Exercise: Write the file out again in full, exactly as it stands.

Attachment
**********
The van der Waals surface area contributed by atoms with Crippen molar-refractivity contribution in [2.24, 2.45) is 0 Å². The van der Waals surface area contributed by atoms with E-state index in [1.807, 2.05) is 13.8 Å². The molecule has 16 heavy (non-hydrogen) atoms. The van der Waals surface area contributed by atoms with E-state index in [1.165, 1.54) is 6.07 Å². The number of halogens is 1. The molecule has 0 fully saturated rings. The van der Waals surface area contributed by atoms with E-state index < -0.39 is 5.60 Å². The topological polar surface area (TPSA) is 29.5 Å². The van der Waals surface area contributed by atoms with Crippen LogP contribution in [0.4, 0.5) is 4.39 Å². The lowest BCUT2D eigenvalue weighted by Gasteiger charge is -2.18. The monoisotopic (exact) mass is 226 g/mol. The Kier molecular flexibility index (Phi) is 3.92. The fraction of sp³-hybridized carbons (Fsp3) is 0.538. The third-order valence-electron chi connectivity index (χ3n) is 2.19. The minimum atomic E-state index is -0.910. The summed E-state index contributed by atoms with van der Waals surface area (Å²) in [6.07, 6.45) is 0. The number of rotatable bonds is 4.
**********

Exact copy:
The van der Waals surface area contributed by atoms with Crippen molar-refractivity contribution in [2.24, 2.45) is 0 Å². The van der Waals surface area contributed by atoms with E-state index in [1.807, 2.05) is 13.8 Å². The molecule has 16 heavy (non-hydrogen) atoms. The van der Waals surface area contributed by atoms with E-state index in [1.165, 1.54) is 6.07 Å². The number of halogens is 1. The molecule has 0 fully saturated rings. The van der Waals surface area contributed by atoms with E-state index < -0.39 is 5.60 Å². The topological polar surface area (TPSA) is 29.5 Å². The van der Waals surface area contributed by atoms with Crippen LogP contribution in [0.4, 0.5) is 4.39 Å². The lowest BCUT2D eigenvalue weighted by Gasteiger charge is -2.18. The monoisotopic (exact) mass is 226 g/mol. The Kier molecular flexibility index (Phi) is 3.92. The fraction of sp³-hybridized carbons (Fsp3) is 0.538. The third-order valence-electron chi connectivity index (χ3n) is 2.19. The minimum atomic E-state index is -0.910. The summed E-state index contributed by atoms with van der Waals surface area (Å²) in [6.07, 6.45) is 0. The number of rotatable bonds is 4.